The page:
HTML wizardry

HTMLIn university, I used to work for my local MPP both in his riding (my home riding) and in his Queen’s Park office. I did mostly correspondence, filing, etc., not the most exciting but with nice coworkers.

Then one day in 1997 or so the office decided it might be a good idea to develop “one of those web sites” that were becoming a nice-to-have among other businesses and government agencies. As the bored-est person in the office, I jumped at the chance to be paid to experiment with this new language and create something fun rather than responding to yet another letter to constituents (whose needs are also very important).

I bought myself a copy of “HTML for Dummies” and never looked back.

So, by now they’re probably teaching HTML in high schools. I hope they are anyway, it has probably been around longer than all the programs I learned in high school computers (Lotus notes, anyone? Q-spread?). While most web designers have moved on to use more sophisticated design tools from Dreamweaver to WordPress, I still find being able to “read” HTML is useful.

When you know HTML, you can click on the design tab in this WordPress site and see for yourself what might be going wonky in the code. As a writer, I’ve always found it helpful to know HTML because I’m able to take on jobs that require adding markup to text (less requested nowadays). Here are some of the basics:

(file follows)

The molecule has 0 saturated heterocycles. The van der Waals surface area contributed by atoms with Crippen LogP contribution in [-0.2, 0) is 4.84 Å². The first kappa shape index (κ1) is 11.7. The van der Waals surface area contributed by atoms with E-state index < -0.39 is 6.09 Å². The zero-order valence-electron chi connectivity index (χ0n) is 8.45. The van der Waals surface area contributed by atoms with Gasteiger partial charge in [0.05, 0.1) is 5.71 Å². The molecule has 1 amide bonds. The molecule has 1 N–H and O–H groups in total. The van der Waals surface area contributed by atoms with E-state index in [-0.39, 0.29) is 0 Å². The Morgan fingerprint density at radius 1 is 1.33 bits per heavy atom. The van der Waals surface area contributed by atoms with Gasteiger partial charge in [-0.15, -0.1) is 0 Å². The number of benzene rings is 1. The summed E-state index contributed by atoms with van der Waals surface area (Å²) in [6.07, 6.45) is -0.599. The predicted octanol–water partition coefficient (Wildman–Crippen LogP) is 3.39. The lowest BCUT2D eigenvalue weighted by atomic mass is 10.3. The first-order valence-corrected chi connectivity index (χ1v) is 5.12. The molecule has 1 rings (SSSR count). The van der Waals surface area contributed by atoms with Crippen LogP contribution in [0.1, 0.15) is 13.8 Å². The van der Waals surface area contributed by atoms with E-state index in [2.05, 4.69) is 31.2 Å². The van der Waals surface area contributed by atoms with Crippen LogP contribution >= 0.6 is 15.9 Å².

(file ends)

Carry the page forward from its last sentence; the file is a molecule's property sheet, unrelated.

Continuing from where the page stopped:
HTML tags are formed using triangle brackets like <command>. If a command is supposed to end, a slash is used </end command>. Sometimes the slash is not necessary these days.

Most HTML tags have an opening and an ending tag to bookend a command. This is an old one but most new paragraphs used to have an opening and closing tag <P>paragraph</P>.

HTML pages typically have a nested structure that begins with the larger global information and goes to the smaller information by paragraphs







<P><B >CONTENT</B></P>


See how the head information ends in a section that’s nested in the body section? Or how my text CONTENT is surrounded by paragraph and BOLD tags that open and end.

Anyway, glad not to be hand-coding in HTML anymore as it is so fiddly sometimes, but interesting to know the language.

I recently had my writing class code a short page in HTML just so they would be aware of the language. I told them they would feel like wizards about it, when their tags brought hyperlinks to life in their browsers. And even though most just laughed at my pronouncement, I could tell from their hidden smiles that they did!